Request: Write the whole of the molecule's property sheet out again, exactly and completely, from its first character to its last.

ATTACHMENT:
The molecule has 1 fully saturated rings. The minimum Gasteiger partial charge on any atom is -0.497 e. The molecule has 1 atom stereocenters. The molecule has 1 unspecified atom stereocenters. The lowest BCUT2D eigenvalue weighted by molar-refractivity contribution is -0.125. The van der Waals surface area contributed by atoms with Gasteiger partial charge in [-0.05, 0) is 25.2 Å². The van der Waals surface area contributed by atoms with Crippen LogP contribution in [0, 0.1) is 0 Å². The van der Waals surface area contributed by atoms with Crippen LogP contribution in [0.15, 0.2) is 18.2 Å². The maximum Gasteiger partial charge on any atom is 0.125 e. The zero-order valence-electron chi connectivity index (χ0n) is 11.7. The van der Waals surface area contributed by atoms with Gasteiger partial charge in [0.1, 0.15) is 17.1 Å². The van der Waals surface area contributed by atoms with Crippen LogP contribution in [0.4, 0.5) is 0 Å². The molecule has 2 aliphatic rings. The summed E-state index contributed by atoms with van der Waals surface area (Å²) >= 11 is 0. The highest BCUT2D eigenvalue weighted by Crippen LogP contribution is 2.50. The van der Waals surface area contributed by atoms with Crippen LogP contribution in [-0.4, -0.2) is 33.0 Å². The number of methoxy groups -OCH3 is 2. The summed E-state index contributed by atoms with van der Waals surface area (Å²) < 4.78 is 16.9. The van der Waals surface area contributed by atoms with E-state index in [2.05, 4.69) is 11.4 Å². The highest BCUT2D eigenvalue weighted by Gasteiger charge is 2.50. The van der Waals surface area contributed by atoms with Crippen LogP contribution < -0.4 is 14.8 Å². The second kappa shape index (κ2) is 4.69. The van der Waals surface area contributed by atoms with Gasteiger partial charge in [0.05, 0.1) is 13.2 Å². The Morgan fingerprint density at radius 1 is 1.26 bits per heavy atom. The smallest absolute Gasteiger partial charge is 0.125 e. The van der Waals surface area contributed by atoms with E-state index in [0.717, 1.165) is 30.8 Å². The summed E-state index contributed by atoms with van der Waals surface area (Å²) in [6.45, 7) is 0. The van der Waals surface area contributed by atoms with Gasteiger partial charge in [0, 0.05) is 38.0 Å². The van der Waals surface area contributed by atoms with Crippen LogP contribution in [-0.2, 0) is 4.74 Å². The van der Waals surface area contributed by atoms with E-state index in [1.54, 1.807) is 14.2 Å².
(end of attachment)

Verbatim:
The molecule has 1 fully saturated rings. The minimum Gasteiger partial charge on any atom is -0.497 e. The molecule has 1 atom stereocenters. The molecule has 1 unspecified atom stereocenters. The lowest BCUT2D eigenvalue weighted by molar-refractivity contribution is -0.125. The van der Waals surface area contributed by atoms with Gasteiger partial charge in [-0.05, 0) is 25.2 Å². The van der Waals surface area contributed by atoms with Crippen LogP contribution in [0, 0.1) is 0 Å². The van der Waals surface area contributed by atoms with Crippen LogP contribution in [0.15, 0.2) is 18.2 Å². The maximum Gasteiger partial charge on any atom is 0.125 e. The zero-order valence-electron chi connectivity index (χ0n) is 11.7. The van der Waals surface area contributed by atoms with Gasteiger partial charge in [0.1, 0.15) is 17.1 Å². The van der Waals surface area contributed by atoms with Crippen LogP contribution in [0.4, 0.5) is 0 Å². The molecule has 2 aliphatic rings. The summed E-state index contributed by atoms with van der Waals surface area (Å²) >= 11 is 0. The highest BCUT2D eigenvalue weighted by Crippen LogP contribution is 2.50. The van der Waals surface area contributed by atoms with Crippen LogP contribution in [-0.4, -0.2) is 33.0 Å². The number of methoxy groups -OCH3 is 2. The summed E-state index contributed by atoms with van der Waals surface area (Å²) < 4.78 is 16.9. The van der Waals surface area contributed by atoms with E-state index in [2.05, 4.69) is 11.4 Å². The highest BCUT2D eigenvalue weighted by Gasteiger charge is 2.50. The van der Waals surface area contributed by atoms with Crippen LogP contribution < -0.4 is 14.8 Å². The second kappa shape index (κ2) is 4.69. The van der Waals surface area contributed by atoms with Gasteiger partial charge in [0.05, 0.1) is 13.2 Å². The Morgan fingerprint density at radius 1 is 1.26 bits per heavy atom. The smallest absolute Gasteiger partial charge is 0.125 e. The van der Waals surface area contributed by atoms with E-state index in [0.717, 1.165) is 30.8 Å². The summed E-state index contributed by atoms with van der Waals surface area (Å²) in [6.45, 7) is 0. The van der Waals surface area contributed by atoms with Gasteiger partial charge in [0, 0.05) is 38.0 Å². The van der Waals surface area contributed by atoms with Crippen LogP contribution in [-0.2, 0) is 4.74 Å². The van der Waals surface area contributed by atoms with E-state index in [1.54, 1.807) is 14.2 Å².